There are six rules in total  and they provide clear, unambiguous guidelines for the classification of all goods under the CET. These rules are not subject to the interpretation of Customs officers alone as they are captured in simple English for the enlightenment of all persons equipped with the proper understanding of that language. In addition to the interpretative rules are chapter headings and the explanatory notes which are designed to further highlight grey areas both of inclusions and exclusions as deemed appropriate for classification purposes. 

The issue of value has also been comprehensively addressed in the WTO Agreement for Customs value adopted in Article VII of General Agreement on Trade and Tariffs, 1994. This agreement provides a Customs Valuation method  primarily based on the transaction value of the imported goods, also known as either the price

ACTUALLY PAID or PAYABLE for the goods when sold for export to the country of importation. 
In addition to the transaction value, WTO prescribes 5 other methods that can be applied successively. So the transaction value is followed by ;* The transaction value of identical goods* The transaction value of similar goods* The deductive value method* The computed value method* The fall-back method. 

In applying these rules for Customs valuation, the Service has noticed frequent attempts by importers, and, or their agents to falsify transaction values in order to evade the payment of correct duties. Indeed in recent times there has been sharp increases in shipping cost across the globe occasioned by the effects of the pandemic refs:

Above links from Reuters, Wall Street Journal and others can be easily verified.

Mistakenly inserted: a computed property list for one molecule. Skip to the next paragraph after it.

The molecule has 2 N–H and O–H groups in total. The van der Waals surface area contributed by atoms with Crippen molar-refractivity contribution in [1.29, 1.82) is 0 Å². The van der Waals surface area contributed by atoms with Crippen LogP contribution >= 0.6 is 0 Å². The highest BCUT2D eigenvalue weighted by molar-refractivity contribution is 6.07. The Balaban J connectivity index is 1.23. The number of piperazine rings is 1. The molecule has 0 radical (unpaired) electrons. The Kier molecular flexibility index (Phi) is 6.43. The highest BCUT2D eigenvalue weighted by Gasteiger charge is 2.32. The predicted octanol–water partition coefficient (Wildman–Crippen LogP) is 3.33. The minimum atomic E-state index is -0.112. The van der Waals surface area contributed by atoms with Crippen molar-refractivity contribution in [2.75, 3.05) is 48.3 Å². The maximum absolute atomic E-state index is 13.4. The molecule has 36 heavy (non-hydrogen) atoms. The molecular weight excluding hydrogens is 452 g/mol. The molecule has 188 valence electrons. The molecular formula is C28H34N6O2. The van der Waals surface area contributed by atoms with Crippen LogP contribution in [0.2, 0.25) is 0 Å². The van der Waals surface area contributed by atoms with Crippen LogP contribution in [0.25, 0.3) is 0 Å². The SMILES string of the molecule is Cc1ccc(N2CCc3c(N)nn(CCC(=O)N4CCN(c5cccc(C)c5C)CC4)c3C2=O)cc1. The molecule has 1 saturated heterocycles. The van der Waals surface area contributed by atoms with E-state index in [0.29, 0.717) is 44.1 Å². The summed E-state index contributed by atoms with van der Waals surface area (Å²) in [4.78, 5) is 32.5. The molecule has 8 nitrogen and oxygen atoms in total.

The cost of freight alone is one out of three components which when added up, defines the value for duty. The others are the cost of the product itself and the insurance payable for the goods in transit, otherwise known as the CIF value. Where the value of the goods remain constant, but the freight rate changes, it will have an effect on the total CIF value of the goods assessed for duty.

In this case the transaction value must be a true representation of the actual monetary component of the exchange. In addition to this is the increase in exchange rate. Where all other components of value remain constant, the exchange rate alone can trigger increases in value for duty. 

It is therefore curious to observe individuals insisting on retaining the same historical values contrary to abundant current evidences. What the Nigeria Customs Service has been inundated with are fictional representations of this monetary component which bear no resemblances to present realities. In truth  a good number of Customs agents and importers have been connected to this unwholesome practice.